But the day for the Board meeting, he worried me because he was losing his voice and looking very weak. He could not even drive his motorized wheelchair anymore and my assistant propelled the chair by powering the control box as he walked alongside Anatoli. The chair was jerking but Anatoli rode through it patiently, without complaint. He was the earliest to arrive among the Board. We offered him water but all he wanted was to rest a bit. At the board meeting, Anatoli was quiet and nodding when consulted. His eyes were alert, assuring us that he was following the conversation. We had very critical things to decide on that day and his participation was precious. When it was time for him to meet his ride downstairs, he promptly left or he would have been stranded at 7 pm, like he was a few times before. But we were careful to avoid that.
After he was gone, I keenly felt his absence—he was like the gentle wind that came and went, leaving us even just a tad cooler. I sent a prayer of thanks that he decided to come even in the oppressive heat. He could have called in on the conference phone and that would have been fine. But Anatoli made an effort to show up—a real trooper, present for battle. Maybe too, he needed to get out of his apartment and get a feel for the outdoors for a change. Either way, in the current status of the relentless issues facing our community, Anatoli’s presence was a comfort to me. He and I don’t get to spend a lot of time just catching up like we used to do—we are deluged by the work, the daily grind—the omnipresent stressors of our health, budgets, personnel, community meetings, fund development, visitors, committee work, etc., etc.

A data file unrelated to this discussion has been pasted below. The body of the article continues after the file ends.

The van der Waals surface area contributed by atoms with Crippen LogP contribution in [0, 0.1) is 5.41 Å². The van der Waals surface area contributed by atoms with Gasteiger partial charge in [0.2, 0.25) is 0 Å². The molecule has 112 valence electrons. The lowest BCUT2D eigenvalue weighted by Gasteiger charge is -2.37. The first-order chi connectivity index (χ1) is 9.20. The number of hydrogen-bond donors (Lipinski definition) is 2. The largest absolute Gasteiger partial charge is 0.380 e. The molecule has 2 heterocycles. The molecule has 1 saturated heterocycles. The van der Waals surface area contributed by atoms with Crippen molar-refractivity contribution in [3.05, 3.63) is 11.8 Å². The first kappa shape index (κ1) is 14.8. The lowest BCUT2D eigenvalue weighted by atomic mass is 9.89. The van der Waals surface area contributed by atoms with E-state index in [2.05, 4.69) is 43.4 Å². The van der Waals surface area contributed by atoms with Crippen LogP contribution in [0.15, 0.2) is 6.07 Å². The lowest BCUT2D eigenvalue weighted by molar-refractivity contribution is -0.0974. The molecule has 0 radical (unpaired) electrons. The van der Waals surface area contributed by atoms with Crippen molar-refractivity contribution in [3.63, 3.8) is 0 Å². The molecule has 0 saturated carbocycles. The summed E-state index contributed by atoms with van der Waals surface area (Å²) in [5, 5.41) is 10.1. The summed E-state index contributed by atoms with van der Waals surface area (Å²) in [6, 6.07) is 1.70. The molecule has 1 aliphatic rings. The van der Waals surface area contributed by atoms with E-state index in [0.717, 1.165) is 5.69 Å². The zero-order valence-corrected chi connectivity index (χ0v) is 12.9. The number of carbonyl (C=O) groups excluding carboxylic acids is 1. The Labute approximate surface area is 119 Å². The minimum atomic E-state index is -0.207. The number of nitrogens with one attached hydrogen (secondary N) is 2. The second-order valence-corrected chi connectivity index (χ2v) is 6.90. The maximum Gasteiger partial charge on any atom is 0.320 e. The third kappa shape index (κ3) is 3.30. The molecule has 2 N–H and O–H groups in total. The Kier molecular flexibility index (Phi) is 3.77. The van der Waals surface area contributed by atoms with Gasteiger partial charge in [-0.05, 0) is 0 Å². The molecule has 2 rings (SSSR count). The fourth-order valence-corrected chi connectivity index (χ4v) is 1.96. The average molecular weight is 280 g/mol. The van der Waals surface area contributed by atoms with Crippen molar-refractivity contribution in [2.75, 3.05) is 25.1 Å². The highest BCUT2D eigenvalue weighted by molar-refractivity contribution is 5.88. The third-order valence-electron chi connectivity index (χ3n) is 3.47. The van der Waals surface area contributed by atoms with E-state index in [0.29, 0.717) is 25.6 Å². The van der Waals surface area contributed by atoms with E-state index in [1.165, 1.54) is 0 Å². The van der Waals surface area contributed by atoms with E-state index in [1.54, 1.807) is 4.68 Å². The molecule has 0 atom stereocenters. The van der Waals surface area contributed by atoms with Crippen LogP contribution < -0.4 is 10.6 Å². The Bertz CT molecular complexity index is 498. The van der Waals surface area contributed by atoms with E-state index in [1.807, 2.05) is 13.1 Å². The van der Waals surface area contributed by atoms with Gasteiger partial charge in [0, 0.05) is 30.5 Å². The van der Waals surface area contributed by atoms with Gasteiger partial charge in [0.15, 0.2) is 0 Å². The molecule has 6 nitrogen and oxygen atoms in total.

I called him finally yesterday to thank him for coming to the meeting, to tell him how much we love and appreciate him. A woman came on the phone to relay the messages to him—he could not speak loud enough for me to hear anymore. But she understood his responses and spoke them back to me. I asked if we could visit with him this week but to my delight I was told, “this week is too hectic—so much going on around here but in two weeks is better!” I was happy to hear that things are in fact, hectic for Anatoli! Hectic means life remains busy—like always. MS or no MS but still vital! Even as conditions like MS, come and go with remission, life quietly moves on, like the waters of a silent river that continues to flow and support life.